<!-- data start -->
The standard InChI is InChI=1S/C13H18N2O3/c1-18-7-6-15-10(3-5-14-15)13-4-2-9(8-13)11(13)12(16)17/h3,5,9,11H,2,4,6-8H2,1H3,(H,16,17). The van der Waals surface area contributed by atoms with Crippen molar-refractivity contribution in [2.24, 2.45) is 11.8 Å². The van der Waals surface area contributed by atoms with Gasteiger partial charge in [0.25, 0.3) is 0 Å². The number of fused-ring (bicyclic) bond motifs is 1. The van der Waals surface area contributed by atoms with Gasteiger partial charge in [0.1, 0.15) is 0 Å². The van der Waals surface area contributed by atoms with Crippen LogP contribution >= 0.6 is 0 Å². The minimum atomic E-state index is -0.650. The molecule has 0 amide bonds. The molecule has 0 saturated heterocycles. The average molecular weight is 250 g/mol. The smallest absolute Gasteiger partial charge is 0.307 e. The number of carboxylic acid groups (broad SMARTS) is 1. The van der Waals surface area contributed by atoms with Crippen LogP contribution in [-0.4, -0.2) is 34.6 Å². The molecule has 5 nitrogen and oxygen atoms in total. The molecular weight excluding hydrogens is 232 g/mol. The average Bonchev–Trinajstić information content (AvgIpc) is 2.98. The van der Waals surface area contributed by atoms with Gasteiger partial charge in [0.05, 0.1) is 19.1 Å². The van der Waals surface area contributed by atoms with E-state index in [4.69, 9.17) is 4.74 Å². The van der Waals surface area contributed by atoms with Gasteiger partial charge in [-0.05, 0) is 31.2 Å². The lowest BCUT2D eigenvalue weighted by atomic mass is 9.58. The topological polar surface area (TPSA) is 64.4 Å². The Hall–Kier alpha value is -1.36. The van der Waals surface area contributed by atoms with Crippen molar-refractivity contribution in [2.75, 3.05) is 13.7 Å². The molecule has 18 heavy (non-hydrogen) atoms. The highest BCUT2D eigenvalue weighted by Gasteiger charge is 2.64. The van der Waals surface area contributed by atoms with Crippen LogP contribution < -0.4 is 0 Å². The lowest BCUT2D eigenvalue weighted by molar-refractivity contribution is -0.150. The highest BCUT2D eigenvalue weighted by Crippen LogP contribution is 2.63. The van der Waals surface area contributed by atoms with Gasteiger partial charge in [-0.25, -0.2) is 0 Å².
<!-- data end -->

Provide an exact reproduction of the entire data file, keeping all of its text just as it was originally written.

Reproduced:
The standard InChI is InChI=1S/C13H18N2O3/c1-18-7-6-15-10(3-5-14-15)13-4-2-9(8-13)11(13)12(16)17/h3,5,9,11H,2,4,6-8H2,1H3,(H,16,17). The van der Waals surface area contributed by atoms with Crippen molar-refractivity contribution in [2.24, 2.45) is 11.8 Å². The van der Waals surface area contributed by atoms with Gasteiger partial charge in [0.25, 0.3) is 0 Å². The number of fused-ring (bicyclic) bond motifs is 1. The van der Waals surface area contributed by atoms with Gasteiger partial charge in [0.1, 0.15) is 0 Å². The van der Waals surface area contributed by atoms with Crippen LogP contribution >= 0.6 is 0 Å². The minimum atomic E-state index is -0.650. The molecule has 0 amide bonds. The molecule has 0 saturated heterocycles. The average molecular weight is 250 g/mol. The smallest absolute Gasteiger partial charge is 0.307 e. The number of carboxylic acid groups (broad SMARTS) is 1. The van der Waals surface area contributed by atoms with Crippen LogP contribution in [-0.4, -0.2) is 34.6 Å². The molecule has 5 nitrogen and oxygen atoms in total. The molecular weight excluding hydrogens is 232 g/mol. The average Bonchev–Trinajstić information content (AvgIpc) is 2.98. The van der Waals surface area contributed by atoms with Gasteiger partial charge in [0.05, 0.1) is 19.1 Å². The van der Waals surface area contributed by atoms with E-state index in [4.69, 9.17) is 4.74 Å². The van der Waals surface area contributed by atoms with Gasteiger partial charge in [-0.05, 0) is 31.2 Å². The lowest BCUT2D eigenvalue weighted by atomic mass is 9.58. The topological polar surface area (TPSA) is 64.4 Å². The Hall–Kier alpha value is -1.36. The van der Waals surface area contributed by atoms with Crippen molar-refractivity contribution in [2.75, 3.05) is 13.7 Å². The molecule has 18 heavy (non-hydrogen) atoms. The highest BCUT2D eigenvalue weighted by Gasteiger charge is 2.64. The van der Waals surface area contributed by atoms with Crippen LogP contribution < -0.4 is 0 Å². The lowest BCUT2D eigenvalue weighted by molar-refractivity contribution is -0.150. The highest BCUT2D eigenvalue weighted by Crippen LogP contribution is 2.63. The van der Waals surface area contributed by atoms with Gasteiger partial charge in [-0.25, -0.2) is 0 Å².